The macadamia is one of the most luxurious of nuts. Large, round, sweet and extremely rich and fatty, the macadamia is also one of the most expensive, largely because the smooth, seamless shell is extremely difficult to crack, needing a reported 21kg of pressure per square centimetre. I've never seen macadamias sold in their shell in Hong Kong markets (although you can buy them online), but even if I did, I'd stay away from them; sometimes it's worth paying someone else to do the hard work. If you are up to the challenge, roasting or boiling the nut is said to make the shell easier to crack.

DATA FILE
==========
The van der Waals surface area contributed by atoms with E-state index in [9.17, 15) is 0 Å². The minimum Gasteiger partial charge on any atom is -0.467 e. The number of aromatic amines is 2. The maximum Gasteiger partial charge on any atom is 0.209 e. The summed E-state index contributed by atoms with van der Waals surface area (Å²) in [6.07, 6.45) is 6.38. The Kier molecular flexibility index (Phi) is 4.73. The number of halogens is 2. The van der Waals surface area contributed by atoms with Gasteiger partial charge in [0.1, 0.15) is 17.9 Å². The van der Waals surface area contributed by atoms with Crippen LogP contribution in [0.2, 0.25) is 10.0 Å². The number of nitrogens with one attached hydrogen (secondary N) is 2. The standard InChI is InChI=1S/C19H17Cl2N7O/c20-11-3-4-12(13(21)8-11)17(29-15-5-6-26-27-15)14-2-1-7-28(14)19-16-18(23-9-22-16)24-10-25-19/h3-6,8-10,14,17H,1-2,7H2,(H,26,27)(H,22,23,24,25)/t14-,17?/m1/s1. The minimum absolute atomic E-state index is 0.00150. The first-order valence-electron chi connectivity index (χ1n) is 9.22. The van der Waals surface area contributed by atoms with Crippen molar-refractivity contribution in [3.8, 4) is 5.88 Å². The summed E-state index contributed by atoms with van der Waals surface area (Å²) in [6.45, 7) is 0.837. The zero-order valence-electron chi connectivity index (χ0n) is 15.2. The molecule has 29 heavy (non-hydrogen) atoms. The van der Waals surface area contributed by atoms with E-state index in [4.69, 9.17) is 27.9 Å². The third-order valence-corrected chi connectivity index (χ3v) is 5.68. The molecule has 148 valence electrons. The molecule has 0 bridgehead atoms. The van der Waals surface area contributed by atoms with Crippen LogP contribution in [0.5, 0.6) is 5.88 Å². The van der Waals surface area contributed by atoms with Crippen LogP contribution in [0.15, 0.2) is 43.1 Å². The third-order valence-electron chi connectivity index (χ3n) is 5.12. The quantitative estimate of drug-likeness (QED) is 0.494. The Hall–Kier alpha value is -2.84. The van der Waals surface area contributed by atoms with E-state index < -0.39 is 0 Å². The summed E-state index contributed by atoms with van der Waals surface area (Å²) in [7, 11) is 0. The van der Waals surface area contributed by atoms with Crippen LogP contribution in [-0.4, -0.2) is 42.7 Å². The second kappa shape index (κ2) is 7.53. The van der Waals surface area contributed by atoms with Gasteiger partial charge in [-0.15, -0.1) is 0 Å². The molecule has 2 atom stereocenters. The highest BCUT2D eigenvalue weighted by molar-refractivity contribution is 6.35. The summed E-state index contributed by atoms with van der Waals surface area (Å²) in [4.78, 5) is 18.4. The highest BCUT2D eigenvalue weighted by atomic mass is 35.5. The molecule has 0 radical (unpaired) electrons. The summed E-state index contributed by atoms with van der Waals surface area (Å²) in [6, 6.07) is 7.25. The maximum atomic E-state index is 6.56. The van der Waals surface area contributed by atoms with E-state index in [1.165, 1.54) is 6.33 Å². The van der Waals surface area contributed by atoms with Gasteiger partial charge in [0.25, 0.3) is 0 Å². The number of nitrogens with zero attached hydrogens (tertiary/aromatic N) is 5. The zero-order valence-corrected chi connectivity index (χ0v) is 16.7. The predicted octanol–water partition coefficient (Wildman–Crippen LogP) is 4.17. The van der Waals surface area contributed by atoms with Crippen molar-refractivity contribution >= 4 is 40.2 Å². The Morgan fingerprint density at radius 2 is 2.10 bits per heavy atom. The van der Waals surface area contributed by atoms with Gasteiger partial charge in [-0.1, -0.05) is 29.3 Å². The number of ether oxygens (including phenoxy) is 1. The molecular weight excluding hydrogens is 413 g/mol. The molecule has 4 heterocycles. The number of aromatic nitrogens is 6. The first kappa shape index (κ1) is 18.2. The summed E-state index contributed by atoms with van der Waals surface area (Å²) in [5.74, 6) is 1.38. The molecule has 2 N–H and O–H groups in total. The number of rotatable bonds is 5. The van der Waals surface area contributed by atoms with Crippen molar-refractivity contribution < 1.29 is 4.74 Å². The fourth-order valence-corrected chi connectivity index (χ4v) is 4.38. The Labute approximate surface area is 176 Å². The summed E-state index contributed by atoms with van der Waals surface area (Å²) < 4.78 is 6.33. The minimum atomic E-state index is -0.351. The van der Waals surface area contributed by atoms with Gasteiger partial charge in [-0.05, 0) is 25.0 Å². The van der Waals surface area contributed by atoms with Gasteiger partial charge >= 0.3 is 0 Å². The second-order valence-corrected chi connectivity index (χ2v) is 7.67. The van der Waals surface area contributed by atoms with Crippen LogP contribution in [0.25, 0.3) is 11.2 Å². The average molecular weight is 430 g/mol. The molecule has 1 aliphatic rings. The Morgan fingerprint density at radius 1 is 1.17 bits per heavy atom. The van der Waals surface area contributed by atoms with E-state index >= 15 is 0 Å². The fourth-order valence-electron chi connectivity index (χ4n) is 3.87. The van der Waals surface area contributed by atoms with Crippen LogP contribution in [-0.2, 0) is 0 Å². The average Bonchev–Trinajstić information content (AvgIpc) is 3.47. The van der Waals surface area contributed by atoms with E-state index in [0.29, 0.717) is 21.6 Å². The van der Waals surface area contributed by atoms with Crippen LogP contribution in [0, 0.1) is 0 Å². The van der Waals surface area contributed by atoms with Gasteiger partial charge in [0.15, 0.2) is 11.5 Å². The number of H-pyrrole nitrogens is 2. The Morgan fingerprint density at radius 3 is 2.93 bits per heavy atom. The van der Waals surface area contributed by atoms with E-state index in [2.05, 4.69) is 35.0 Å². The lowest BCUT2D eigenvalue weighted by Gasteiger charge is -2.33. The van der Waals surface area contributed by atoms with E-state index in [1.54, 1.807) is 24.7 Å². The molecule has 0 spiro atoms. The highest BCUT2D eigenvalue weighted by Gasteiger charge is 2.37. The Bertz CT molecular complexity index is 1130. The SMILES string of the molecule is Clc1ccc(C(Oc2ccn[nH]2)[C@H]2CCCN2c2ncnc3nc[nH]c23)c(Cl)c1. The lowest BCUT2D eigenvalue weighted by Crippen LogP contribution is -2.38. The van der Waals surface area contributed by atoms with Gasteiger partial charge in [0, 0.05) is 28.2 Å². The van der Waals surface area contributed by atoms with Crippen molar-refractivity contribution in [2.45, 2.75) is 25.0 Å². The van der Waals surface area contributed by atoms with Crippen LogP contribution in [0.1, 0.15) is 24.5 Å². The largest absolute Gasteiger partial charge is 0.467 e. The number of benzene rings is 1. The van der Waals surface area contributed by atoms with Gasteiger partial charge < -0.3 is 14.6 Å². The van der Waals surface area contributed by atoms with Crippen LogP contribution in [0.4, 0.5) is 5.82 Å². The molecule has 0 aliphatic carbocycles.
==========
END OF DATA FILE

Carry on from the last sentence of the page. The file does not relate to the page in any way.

The macadamia is indigenous to Australia, although the country is now second to Hawaii in terms of production and export. Like all other high-fat nuts, the macadamia can quickly become rancid, especially in warmer weather, so it's best to store them, tightly wrapped, in the freezer. The nut is also made into paste (macadamia butter) and pressed into oil.
Many of us first tasted the nut as a chocolate-covered macadamia from Hawaii. Unfortunately, they were always covered with mediocre-quality milk chocolate, making for a confection that was far too sweet. Making a vastly superior version isn't difficult: all you need to do is temper some good bittersweet chocolate, pour some of it into moulds, add a couple of roasted macadamia nuts (salted ones would be good, too) then cover them with more tempered chocolate and leave until it sets.